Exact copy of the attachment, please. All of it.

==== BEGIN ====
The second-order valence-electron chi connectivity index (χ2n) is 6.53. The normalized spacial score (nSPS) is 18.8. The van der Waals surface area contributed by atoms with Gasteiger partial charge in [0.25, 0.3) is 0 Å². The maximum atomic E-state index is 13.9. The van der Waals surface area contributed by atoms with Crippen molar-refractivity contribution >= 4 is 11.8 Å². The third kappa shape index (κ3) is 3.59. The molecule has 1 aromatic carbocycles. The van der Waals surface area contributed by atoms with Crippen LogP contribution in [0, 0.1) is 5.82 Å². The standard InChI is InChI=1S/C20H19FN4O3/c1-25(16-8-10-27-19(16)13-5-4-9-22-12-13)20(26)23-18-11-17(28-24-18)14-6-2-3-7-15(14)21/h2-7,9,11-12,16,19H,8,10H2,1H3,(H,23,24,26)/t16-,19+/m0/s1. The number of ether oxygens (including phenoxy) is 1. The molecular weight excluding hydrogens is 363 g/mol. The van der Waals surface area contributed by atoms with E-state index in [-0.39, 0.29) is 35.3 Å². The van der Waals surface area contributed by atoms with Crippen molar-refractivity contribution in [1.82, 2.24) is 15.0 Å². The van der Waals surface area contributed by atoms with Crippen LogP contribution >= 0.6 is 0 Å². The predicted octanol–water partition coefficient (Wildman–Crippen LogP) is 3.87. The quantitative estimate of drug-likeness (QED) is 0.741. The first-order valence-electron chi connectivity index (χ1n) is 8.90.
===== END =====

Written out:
The second-order valence-electron chi connectivity index (χ2n) is 6.53. The normalized spacial score (nSPS) is 18.8. The van der Waals surface area contributed by atoms with Gasteiger partial charge in [0.25, 0.3) is 0 Å². The maximum atomic E-state index is 13.9. The van der Waals surface area contributed by atoms with Crippen molar-refractivity contribution >= 4 is 11.8 Å². The third kappa shape index (κ3) is 3.59. The molecule has 1 aromatic carbocycles. The van der Waals surface area contributed by atoms with Crippen LogP contribution in [0, 0.1) is 5.82 Å². The standard InChI is InChI=1S/C20H19FN4O3/c1-25(16-8-10-27-19(16)13-5-4-9-22-12-13)20(26)23-18-11-17(28-24-18)14-6-2-3-7-15(14)21/h2-7,9,11-12,16,19H,8,10H2,1H3,(H,23,24,26)/t16-,19+/m0/s1. The number of ether oxygens (including phenoxy) is 1. The molecular weight excluding hydrogens is 363 g/mol. The van der Waals surface area contributed by atoms with E-state index in [-0.39, 0.29) is 35.3 Å². The van der Waals surface area contributed by atoms with Crippen molar-refractivity contribution in [1.82, 2.24) is 15.0 Å². The van der Waals surface area contributed by atoms with Crippen LogP contribution >= 0.6 is 0 Å². The predicted octanol–water partition coefficient (Wildman–Crippen LogP) is 3.87. The quantitative estimate of drug-likeness (QED) is 0.741. The first-order valence-electron chi connectivity index (χ1n) is 8.90.